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Southern Dallas Home Ownership: Changing Mindsets and Learning to Dream

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By Diane Ragsdale, Gerald Carlton, Ted Lawe, and Norman Henry (Dallas Home Connection Partners)

Kirk Franklin speaking at Central Dallas Ministries about the under-served community in our city, said, “THEY CAN’T AFFORD TO DREAM.” Meaning, many people in our low income population have lost hope of a fuller life experience for themselves and their children beyond day to day survival. The Dallas Home Connection’s mission is to change these long held beliefs and plant seeds of possibility for this under-served population.

The Dallas Home Connection (DHC) is a group of four nonprofit home builders who have partnered with Capital One Bank, Urban League of Greater Dallas and Enterprise Community Partners to create a strategic, collaborative alliance to identify qualified home buyers in Southern Dallas communities, including Oak Cliff. They have been working as a grassroots effort, and now need to reach more Dallas centers of influence in the business, health, education, and church communities.

The DHC’s approach is one that empowers people to help themselves. They educate their clients as to the value of home ownership, and then work with them to establish the commitment necessary to walk the path to making that a reality. It often means building or repairing credit, establishing work history, learning to live on a budget and walking through the loan process.

They provide the tools that transform lives through mentoring and ongoing support – long after their clients move into a home. For the DHC, it’s not just about building affordable houses. It’s about building up the psyche of Southern Dallas residents and providing a container where dreams are achievable. They know it takes time to help their clientele gain a foothold in a landscape in which they are very unfamiliar – sound financial planning and home ownership. They provide the tools to not only get a home and keep one, but to also become part of a neighborhood alliance for better communities.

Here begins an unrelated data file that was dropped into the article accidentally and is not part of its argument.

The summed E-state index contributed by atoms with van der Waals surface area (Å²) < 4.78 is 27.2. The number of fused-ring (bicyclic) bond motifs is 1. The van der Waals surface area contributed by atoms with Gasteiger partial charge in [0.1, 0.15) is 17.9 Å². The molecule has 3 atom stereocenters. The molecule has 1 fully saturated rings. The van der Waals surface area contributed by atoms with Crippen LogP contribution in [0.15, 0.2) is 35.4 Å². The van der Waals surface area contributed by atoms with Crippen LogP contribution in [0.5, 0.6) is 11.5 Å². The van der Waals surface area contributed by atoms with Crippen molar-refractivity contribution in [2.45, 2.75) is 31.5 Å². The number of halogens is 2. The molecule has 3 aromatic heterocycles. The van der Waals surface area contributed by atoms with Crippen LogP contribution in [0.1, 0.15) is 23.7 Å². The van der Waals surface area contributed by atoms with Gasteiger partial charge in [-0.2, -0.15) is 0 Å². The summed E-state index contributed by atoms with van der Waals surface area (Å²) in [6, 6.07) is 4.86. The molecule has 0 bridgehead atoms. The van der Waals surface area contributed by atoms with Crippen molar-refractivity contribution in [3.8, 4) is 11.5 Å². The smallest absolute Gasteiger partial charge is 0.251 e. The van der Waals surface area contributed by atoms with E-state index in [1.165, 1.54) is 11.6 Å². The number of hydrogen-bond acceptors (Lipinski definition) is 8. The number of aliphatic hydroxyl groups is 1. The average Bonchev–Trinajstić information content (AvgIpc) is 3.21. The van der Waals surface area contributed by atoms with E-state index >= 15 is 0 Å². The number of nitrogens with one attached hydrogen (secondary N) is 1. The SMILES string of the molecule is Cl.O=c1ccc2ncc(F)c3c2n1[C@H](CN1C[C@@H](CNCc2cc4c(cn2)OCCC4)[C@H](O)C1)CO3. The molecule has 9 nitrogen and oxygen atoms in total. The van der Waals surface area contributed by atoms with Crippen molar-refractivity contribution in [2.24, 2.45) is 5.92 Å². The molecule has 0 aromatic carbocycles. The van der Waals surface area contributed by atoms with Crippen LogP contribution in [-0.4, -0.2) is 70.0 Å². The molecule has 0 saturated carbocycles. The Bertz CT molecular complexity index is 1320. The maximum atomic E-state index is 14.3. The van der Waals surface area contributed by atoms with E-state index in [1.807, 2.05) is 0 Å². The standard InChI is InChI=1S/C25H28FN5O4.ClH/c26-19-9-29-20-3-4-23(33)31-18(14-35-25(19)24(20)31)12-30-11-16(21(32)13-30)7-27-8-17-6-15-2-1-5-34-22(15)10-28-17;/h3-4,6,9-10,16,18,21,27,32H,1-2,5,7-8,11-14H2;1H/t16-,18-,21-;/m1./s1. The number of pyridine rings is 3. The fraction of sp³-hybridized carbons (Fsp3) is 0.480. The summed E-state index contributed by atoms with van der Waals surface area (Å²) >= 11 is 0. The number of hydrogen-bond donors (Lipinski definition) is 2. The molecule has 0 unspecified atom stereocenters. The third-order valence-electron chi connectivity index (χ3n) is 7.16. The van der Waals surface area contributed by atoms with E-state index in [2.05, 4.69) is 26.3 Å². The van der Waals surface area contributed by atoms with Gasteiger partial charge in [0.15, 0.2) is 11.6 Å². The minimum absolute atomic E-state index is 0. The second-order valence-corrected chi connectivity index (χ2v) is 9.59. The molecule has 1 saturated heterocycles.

In order for the Dallas Home Connection to have a greater impact, they need the support of the City of Dallas and the business community. The work of transformation in these neighborhoods requires a cohesive effort from all sectors of the city. Maybe then, just maybe, the mental bridge between North and South will meet in a place that is based on respect, understanding, and equality of opportunity.

The development of new homes is a major contributor to economic development. Based upon HUD formulae, the impact of affordable housing development is considerable.For every 1,500 single family units:

  • 3,672 full-time jobs in construction and construction-related industries are created.
  • $119.1 million in wages are earned.
  • $63.75 million in combined federal, state, and local tax revenues and fees are created.

The presence of affordable housing in Dallas is critical to the long-term economic health of the city. Building an additional 30,000 affordable homes within Dallas would generate an additional $12 – 16M per year in property taxes alone (Report on Affordable Housing in Dallas). Concentrated investment in neighborhoods can have a contagious effect that accelerates neighborhood revitalization.

If you employ, teach or serve residents of Southern Dallas, let them know about the Dallas Home Connection. There is a Home Buyer fair Saturday, June 4, from 11am – 2pm, at The Martin Luther King, Jr Center, Building E, 2922 MLK, Jr. Blvd. Invite the partners of the Dallas Home Connection in to talk to people who are afraid to dream. And watch them grow dreams into reality.

  • Mike Hubbard

    If none of the dollars referenced in this article funnel directly back into the immediate communities that these homes will be built in then this project won’t amount to a hill of beans. Most successful planned developments are built around good schools and we all know the current state of DISD. Until we start focusing on fixing DISD and bringing some real business development to urban Dallas that will produce jobs (not construction) affordable housing is a waste of time. How many of the workers and contractors that will be building these homes actually live in these neighborhoods? Where do you think that 100 plus million dollars in wages you referenced will be spent? Not in the areas these homes will be built because there are no businesses there. Unless you count chicken shacks and liquor stores. This is a noble idea, but as a lifelong resident of Dallas, I have yet to see a project like this have any significant impact on the community.

  • Chico

    Previous responder said it all!!!

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